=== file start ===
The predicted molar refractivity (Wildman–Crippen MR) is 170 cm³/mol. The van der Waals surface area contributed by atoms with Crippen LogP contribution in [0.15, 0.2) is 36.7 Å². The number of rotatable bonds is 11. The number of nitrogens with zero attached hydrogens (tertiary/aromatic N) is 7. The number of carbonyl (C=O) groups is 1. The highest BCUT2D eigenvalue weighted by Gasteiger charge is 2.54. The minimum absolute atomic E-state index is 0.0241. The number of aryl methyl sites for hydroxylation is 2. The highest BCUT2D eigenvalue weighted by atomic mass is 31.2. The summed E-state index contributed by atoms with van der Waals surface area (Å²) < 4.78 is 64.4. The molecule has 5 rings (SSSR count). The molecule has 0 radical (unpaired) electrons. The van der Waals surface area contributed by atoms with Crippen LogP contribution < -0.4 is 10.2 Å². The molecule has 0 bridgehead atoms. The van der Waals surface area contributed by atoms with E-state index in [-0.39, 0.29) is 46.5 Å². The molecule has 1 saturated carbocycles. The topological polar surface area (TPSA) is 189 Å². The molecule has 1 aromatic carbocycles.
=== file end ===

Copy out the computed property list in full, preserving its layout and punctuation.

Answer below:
The predicted molar refractivity (Wildman–Crippen MR) is 170 cm³/mol. The van der Waals surface area contributed by atoms with Crippen LogP contribution in [0.15, 0.2) is 36.7 Å². The number of rotatable bonds is 11. The number of nitrogens with zero attached hydrogens (tertiary/aromatic N) is 7. The number of carbonyl (C=O) groups is 1. The highest BCUT2D eigenvalue weighted by Gasteiger charge is 2.54. The minimum absolute atomic E-state index is 0.0241. The number of aryl methyl sites for hydroxylation is 2. The highest BCUT2D eigenvalue weighted by atomic mass is 31.2. The summed E-state index contributed by atoms with van der Waals surface area (Å²) < 4.78 is 64.4. The molecule has 5 rings (SSSR count). The molecule has 0 radical (unpaired) electrons. The van der Waals surface area contributed by atoms with Crippen LogP contribution < -0.4 is 10.2 Å². The molecule has 0 bridgehead atoms. The van der Waals surface area contributed by atoms with E-state index in [-0.39, 0.29) is 46.5 Å². The molecule has 1 saturated carbocycles. The topological polar surface area (TPSA) is 189 Å². The molecule has 1 aromatic carbocycles.